• Article 96: under the regime of community property, the administration and enjoyment of property belongs to both spouses but in case of disagreement, the husband’s decision shall prevail, subject to recourse to the court by the wife for proper remedy, which must be availed of within five years from the date of the contract implementing such decision (11).
  • Article 111 states that the wife has exclusive management rights with regard to property belonging to her exclusively (11).
  • Article 147 stipulates that assets acquired during cohabitation without marriage are jointly owned, and can be encumbered or disposed of by one partner only with the consent of the other partner (11).
  • Articles 211 and 225 stipulate that the father’s decision should prevail in the exercise of legal guardianship. If the wife disagrees she will have to go to court to request a proper remedy (14).
  • Article 63 (2) states that in case of legal separation, the terms of the dissolution of community property are determined by guilt, not by gender (11).

The Code of Muslim Personal Laws, 1977:

  • Governs family relations within the Muslim community. Under this Code, wives need the consent of their husband to use land and to acquire property during marriage (11).
  • Article 27: allows polygamy if the husband can provide each wife with equal companionship and just treatment and only in exceptional cases
  • Article 35: the husband determines the residence of the family but the wife may challenge this choice in courts if the residence if not in keeping with her social standings or if it’s not safe.
  • Article 36: the wife manages the affairs of the household. She needs the consent of her husband to exercise any profession or lawful business. 
  • Article 28: in the absence of any stipulation to the contrary in the marriage settlements or any other contract, the property relations between the spouses are governed by the regime of complete separation of property in accordance with the Code of Muslim Personal Laws and, in a suppletory manner, by the general principles of Islamic law and the Civil Code of the Philippines.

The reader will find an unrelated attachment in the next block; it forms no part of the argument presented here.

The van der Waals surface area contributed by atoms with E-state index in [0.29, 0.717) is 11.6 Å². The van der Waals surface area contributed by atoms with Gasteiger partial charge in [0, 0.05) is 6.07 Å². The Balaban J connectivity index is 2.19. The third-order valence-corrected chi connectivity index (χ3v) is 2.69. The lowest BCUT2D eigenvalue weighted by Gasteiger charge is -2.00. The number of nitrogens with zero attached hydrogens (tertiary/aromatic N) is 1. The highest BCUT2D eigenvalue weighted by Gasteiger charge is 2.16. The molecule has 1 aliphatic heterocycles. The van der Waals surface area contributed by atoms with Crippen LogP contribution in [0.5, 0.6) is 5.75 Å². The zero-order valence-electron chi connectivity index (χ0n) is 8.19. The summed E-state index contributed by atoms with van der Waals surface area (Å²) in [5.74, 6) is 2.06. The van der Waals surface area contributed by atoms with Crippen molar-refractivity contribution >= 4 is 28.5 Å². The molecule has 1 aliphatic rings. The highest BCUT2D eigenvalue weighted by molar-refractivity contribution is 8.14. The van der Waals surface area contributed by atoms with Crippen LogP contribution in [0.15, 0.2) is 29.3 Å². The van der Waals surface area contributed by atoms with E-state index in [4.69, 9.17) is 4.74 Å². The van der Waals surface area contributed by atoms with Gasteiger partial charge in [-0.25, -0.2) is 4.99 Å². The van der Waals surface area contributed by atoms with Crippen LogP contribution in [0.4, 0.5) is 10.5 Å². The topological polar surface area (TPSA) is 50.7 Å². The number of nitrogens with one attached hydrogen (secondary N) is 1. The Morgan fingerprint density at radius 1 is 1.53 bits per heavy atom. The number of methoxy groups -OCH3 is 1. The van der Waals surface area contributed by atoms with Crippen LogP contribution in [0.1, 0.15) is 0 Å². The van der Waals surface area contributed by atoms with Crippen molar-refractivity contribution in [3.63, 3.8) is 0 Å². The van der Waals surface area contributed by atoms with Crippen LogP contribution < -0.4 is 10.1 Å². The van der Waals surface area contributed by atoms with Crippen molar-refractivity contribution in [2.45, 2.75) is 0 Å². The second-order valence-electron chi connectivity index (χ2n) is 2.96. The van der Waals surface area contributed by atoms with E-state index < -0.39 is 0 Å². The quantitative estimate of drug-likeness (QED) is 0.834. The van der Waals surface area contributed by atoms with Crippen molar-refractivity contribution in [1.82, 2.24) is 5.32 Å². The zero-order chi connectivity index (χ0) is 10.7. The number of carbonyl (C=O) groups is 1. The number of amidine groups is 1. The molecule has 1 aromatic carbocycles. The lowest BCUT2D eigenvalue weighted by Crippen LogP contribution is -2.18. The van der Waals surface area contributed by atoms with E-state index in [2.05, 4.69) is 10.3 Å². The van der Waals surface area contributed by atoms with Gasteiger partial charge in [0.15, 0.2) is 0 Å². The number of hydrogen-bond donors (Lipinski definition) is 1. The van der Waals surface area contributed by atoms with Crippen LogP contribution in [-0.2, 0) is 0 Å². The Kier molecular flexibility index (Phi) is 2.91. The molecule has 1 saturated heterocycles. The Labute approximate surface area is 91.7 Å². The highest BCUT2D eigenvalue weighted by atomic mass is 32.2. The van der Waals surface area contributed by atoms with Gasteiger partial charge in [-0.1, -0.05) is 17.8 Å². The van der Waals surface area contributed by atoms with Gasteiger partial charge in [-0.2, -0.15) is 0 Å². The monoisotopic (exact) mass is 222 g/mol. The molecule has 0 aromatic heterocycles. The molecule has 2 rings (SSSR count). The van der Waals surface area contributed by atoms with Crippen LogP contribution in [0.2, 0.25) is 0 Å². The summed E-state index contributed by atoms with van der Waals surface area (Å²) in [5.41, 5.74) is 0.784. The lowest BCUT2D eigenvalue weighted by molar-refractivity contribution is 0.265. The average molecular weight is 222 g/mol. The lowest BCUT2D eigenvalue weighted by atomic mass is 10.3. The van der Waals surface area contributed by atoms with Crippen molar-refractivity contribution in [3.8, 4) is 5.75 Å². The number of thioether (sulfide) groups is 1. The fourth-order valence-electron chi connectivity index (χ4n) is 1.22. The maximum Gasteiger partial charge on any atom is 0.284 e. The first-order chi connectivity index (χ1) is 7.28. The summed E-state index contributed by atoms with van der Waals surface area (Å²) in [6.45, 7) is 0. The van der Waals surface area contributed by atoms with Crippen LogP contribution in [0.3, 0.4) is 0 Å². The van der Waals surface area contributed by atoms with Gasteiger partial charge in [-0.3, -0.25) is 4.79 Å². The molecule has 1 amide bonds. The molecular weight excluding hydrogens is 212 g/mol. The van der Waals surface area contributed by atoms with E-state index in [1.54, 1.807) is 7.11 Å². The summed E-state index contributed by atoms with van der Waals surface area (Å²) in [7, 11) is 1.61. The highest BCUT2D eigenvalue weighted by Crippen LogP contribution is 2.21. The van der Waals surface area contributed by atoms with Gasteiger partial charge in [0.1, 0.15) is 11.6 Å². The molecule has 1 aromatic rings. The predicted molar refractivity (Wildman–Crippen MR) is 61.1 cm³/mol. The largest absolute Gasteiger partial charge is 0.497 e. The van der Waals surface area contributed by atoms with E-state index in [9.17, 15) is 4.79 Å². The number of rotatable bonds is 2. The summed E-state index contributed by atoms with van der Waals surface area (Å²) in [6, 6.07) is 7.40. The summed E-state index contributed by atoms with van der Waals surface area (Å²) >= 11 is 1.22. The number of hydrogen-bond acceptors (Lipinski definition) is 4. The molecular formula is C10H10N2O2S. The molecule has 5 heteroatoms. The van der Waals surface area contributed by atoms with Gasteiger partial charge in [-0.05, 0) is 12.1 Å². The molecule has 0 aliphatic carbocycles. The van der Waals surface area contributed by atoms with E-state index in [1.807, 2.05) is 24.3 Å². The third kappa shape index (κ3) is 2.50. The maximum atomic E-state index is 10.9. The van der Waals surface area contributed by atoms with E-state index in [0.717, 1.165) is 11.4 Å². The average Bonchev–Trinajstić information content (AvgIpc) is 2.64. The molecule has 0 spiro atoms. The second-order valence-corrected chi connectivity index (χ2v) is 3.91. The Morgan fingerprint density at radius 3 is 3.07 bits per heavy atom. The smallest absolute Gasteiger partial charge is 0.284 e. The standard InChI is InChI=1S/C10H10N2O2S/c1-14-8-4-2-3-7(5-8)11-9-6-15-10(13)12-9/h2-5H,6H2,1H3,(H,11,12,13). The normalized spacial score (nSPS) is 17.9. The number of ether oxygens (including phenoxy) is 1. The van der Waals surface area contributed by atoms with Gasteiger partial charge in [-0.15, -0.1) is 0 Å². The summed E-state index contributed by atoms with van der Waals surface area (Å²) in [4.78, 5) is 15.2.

• Article 45 and 46: divorce may be effected by repudiation
  • Article 51: If at the time of the celebration of the marriage (or later on) the husband has delegated to the wife the right to effect a talaq (repudiation), she may repudiate the marriage and the repudiation would have the same effect as if it were pronounced by the husband himself.
  • Article 53: divorce by faskh may be granted to the wife on the ground of “unusual cruelty” 
  • Article 29: a divorced woman must observe an “idda” of three monthly courses or, if pregnant, wait until delivery before she can remarry 

The Labour Code, 1974:

  • Article 3 provides that the state shall ensure equal work opportunities for all people regardless of sex. However, sex discrimination with regard to recruitment is not explicitly prohibited.
  • Article 8: tenant-farmers on private agricultural lands primarily devoted to rice and corn under a system of share crop or lease tenancy whether classified as landed estate or not shall be deemed owner of a portion constituting a family-size farm of five (5) hectares, if not irrigated and three (3) hectares, if irrigated.
  • Article 10: Conditions of ownership. No title to the land acquired by the tenant-farmer under Presidential Decree No. 27 shall be actually issued to him unless and until he has become a full-fledged member of a duly recognized farmers’ cooperative.
  • Article 130: women, regardless of their age, cannot be employed by night in any agricultural undertaking unless they are given a period of rest of at least nine consecutive hours. This prohibition is tempered by a number of exceptions (e.g. where the women employees are immediate members of the family operating the establishment or undertaking or where the woman employee holds a responsible position of managerial or technical nature)